The reflectivity measurements at 0.5° elevation observed by Nanchang CINRAD/SA radar at 2203 UTC 18 June 2016 are selected to test the method (Fig. 2a), and the results show that the method can eliminate the isolated echoes remarkably well (Fig. 2b). However, the method also partially removes the margins of meteorological echoes, such as the encircled area in Fig. 2b. Wu et al. (2013) also pointed out this shortcoming of the me-thod. Intuitively, this deficiency is not particularly problematic in synoptic- and meso-α-scale meteorological echoes, because the area of the removed echoes is relatively small. However, in meso-β- and meso-γ-scale meteorological echoes (i.e., small-scale convective cells), the situation is quite different. Figure 3 depicts the primitive convective echoes observed by the Ganzhou CINRAD/SC radar and the convective echoes filtered by the current method. As shown in Fig. 3, the echo area is significantly reduced after the removal of isolated non-meteorological echoes based on the current method (Fig. 3b). The areas of all the convective cells (clouds A–F) are reduced by more than 30% (Table 1). Particularly, the area of cloud C decreases from 32 to 9 km2 (a reduction of 72%), such that it is difficult to find in Fig. 3b. Moreover, the method can also remarkably decrease the coverage of radar echoes in nascent squall lines. This is because their shape is often long and narrow, meaning that the edge of echoes can be removed more effectively. For example, the area of the nascent squall line that occurred in northeastern Nanchang at 1003 UTC 10 June 2017 (Fig. 4a) decreases by about 30%, from 2189 to 1543 km2. In particular, west of the squall line, the echo area decreases by about 50% (Fig. 4b). It is clear that the method has a shortcoming in that, when it eliminates isolated echoes, it partially removes the margins of meteorological echoes too. This situation is quite obvious in small-scale convective cells and squall lines with a long and narrow shape, because the edges of meteorological echoes account for a large proportion of the total echo area.

 Figure 2 The 0.5°-elevation reflectivity (dBZ) field (a) before and (b) after removal of isolated echoes with the original method at 2203 UTC 18 June 2016. The black circle denotes an area for comparison.
 Figure 3 As in Fig. 2, but for Ganzhou radar at 0400 UTC 12 June 2017.
Table 1 The area (km2) of each convective cloud in Fig. 3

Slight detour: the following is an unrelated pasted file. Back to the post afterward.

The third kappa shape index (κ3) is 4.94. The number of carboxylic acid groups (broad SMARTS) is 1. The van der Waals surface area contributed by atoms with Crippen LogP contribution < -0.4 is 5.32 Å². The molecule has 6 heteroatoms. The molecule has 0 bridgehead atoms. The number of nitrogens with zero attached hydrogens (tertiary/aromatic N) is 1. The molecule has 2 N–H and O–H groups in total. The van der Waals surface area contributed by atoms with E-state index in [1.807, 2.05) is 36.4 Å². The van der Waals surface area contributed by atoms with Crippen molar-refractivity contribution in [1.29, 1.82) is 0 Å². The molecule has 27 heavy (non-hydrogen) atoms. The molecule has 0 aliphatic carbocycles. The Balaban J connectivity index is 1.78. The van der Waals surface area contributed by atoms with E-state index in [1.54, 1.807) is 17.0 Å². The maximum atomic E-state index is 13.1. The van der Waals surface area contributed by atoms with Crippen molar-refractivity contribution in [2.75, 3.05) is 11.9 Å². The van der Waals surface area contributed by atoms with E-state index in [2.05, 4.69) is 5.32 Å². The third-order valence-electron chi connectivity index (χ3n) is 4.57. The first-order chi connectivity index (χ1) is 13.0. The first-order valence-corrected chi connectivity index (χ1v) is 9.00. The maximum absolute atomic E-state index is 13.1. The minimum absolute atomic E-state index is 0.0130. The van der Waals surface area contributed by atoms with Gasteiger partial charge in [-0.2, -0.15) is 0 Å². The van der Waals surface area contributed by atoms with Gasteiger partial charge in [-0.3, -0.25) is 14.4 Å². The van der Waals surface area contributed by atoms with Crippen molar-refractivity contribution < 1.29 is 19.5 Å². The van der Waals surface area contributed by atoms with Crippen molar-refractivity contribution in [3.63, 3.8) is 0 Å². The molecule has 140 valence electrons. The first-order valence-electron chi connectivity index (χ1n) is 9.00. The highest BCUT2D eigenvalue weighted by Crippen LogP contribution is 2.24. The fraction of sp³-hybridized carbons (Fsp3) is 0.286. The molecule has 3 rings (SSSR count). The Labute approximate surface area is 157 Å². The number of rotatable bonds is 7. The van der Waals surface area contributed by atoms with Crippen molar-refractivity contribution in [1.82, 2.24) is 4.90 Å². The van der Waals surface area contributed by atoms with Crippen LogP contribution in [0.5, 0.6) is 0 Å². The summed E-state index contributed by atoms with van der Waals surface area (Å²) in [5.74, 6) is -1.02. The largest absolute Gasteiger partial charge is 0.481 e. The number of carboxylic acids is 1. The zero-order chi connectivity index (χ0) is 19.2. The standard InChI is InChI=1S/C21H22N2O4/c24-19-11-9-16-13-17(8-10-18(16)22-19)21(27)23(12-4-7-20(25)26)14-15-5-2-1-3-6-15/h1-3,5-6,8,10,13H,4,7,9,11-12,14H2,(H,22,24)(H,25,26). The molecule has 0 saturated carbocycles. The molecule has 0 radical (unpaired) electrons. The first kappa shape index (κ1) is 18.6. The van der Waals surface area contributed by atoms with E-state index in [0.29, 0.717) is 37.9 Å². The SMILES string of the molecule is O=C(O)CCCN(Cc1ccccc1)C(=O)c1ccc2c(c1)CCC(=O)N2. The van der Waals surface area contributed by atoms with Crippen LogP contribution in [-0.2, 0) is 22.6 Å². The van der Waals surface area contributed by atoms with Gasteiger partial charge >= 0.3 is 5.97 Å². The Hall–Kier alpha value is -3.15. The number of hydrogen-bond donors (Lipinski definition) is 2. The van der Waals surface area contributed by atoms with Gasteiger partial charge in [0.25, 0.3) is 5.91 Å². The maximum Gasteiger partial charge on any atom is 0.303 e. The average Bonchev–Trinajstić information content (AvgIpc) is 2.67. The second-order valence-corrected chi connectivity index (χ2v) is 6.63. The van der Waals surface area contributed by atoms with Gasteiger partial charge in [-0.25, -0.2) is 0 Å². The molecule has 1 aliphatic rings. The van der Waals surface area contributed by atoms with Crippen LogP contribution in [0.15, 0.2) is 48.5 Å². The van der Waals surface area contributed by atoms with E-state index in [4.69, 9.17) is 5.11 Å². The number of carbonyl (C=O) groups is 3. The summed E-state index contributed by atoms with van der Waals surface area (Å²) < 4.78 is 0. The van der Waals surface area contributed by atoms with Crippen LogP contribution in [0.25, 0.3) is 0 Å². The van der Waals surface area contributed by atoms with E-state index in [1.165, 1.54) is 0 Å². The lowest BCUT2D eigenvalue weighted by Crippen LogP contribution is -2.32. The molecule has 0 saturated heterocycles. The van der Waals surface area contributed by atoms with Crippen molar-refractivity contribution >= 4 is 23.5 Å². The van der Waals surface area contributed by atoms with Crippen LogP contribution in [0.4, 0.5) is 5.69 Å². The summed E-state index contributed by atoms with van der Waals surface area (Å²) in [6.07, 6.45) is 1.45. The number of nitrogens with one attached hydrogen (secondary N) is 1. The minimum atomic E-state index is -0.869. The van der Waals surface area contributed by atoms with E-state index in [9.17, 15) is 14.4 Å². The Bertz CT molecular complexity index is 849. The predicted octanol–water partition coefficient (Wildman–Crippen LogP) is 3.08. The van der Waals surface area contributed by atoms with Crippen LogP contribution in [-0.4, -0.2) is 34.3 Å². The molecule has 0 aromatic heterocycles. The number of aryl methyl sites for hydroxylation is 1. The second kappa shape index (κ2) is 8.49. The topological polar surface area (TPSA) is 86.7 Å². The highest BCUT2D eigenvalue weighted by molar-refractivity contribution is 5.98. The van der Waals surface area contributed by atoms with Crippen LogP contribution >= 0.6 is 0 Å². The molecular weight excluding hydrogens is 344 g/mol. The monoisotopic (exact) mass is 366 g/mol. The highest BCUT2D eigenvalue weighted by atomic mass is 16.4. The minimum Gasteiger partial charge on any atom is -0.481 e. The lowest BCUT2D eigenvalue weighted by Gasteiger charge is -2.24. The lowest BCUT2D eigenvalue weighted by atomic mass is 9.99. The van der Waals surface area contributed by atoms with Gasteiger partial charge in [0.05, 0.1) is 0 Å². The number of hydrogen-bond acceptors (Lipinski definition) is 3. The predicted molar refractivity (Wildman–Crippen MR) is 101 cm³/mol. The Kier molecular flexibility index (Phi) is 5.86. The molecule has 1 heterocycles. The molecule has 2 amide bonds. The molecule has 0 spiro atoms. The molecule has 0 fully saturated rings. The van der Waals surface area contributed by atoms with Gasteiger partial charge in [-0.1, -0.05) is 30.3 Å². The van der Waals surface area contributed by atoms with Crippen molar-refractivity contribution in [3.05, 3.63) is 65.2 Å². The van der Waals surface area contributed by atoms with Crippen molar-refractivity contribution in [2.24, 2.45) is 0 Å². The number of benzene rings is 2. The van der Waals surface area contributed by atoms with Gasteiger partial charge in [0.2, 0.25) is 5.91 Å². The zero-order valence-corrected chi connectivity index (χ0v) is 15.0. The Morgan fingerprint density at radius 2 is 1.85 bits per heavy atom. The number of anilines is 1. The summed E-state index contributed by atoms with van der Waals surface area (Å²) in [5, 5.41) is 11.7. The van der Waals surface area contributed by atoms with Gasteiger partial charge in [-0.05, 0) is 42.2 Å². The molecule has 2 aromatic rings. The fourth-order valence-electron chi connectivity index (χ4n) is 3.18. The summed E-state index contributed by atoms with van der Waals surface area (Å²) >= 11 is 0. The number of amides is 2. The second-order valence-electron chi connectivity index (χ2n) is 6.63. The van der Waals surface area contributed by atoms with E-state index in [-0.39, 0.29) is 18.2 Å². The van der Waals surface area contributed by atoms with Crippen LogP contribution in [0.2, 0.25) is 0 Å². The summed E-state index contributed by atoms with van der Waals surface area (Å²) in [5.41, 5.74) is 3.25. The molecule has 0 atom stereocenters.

Cloud A B C D E F Area 123 81 32 87 374 56 Area after removing isolated echoes 81 51 9 36 223 26 Percentage reduction (%) 34 37 72 58 40 53
 Figure 4 As in Fig. 2, but at 1003 UTC 10 June 2017.
3.2 Improvements on the original method

What has caused the problem in the original method? In fact, when a window comprising 5 × 5 grid points is located at the edge of a storm, only half of all 25 grid points have valid radar reflectivity (Fig. 5a). The variable ${P_{\rm X}}$ is about 0.5, less than the threshold (0.75). Therefore, the echo at the window’s center point is regarded as an isolated echo and will be replaced by a missing value, destroying the edge of meteorological echoes. Although decreasing the threshold to below 0.5 could probably conserve the edge, it evidently decreases the ability to remove isolated non-meteorological echoes. Thus, in the new algorithm, a constraint parameter ${P_{\rm o}}$ that emphasizes whether an echo is isolated, is added to jointly determine (with ${P_{\rm X}}$ ) whether or not the echoes in the window are isolated. The variable ${P_{\rm o}}$ is expressed as

 ${P_{\rm o}} = \frac{{{N_{\rm {pv}}}}}{{{N_{\rm {pt}}}}},$ (2)

where ${N_{\rm {pt}}}$ = 24 is the total number of connected periphe-ral grid points (i.e., the points along the dotted outmost square) around the window (Fig. 5b), and ${N_{\rm {pv}}}$ is the number of these connected peripheral grid points with valid reflectivity (i.e., those denoted by hollow circles in the storm area in Fig. 5b; Npv = 11 in this case). Based on Eq. (2), a medium or large ${P_{\rm o}}$ indicates that the echoes in the window are connected with outside echoes, while a small ${P_{\rm o}}$ (approaching 0) reflects that the echoes in the window are disconnected with external ones. Therefore, a small ${P_{\rm o}}$ together with a small ${P_{\rm X}}$ indicates that all points, not only the center point, in the window should be marked as isolated echoes. Meanwhile, a small ${P_{\rm X}}$ accompanied with a large ${P_{\rm o}}$ (often occurring at the edge of echoes) or just a large ${P_{\rm X}}$ (often occurring at convective cells) corresponds to real meteorological echoes.

 Figure 5 Schematic illustration of the method for removing isolated radar reflectivity: (a) original scheme and (b) improved scheme.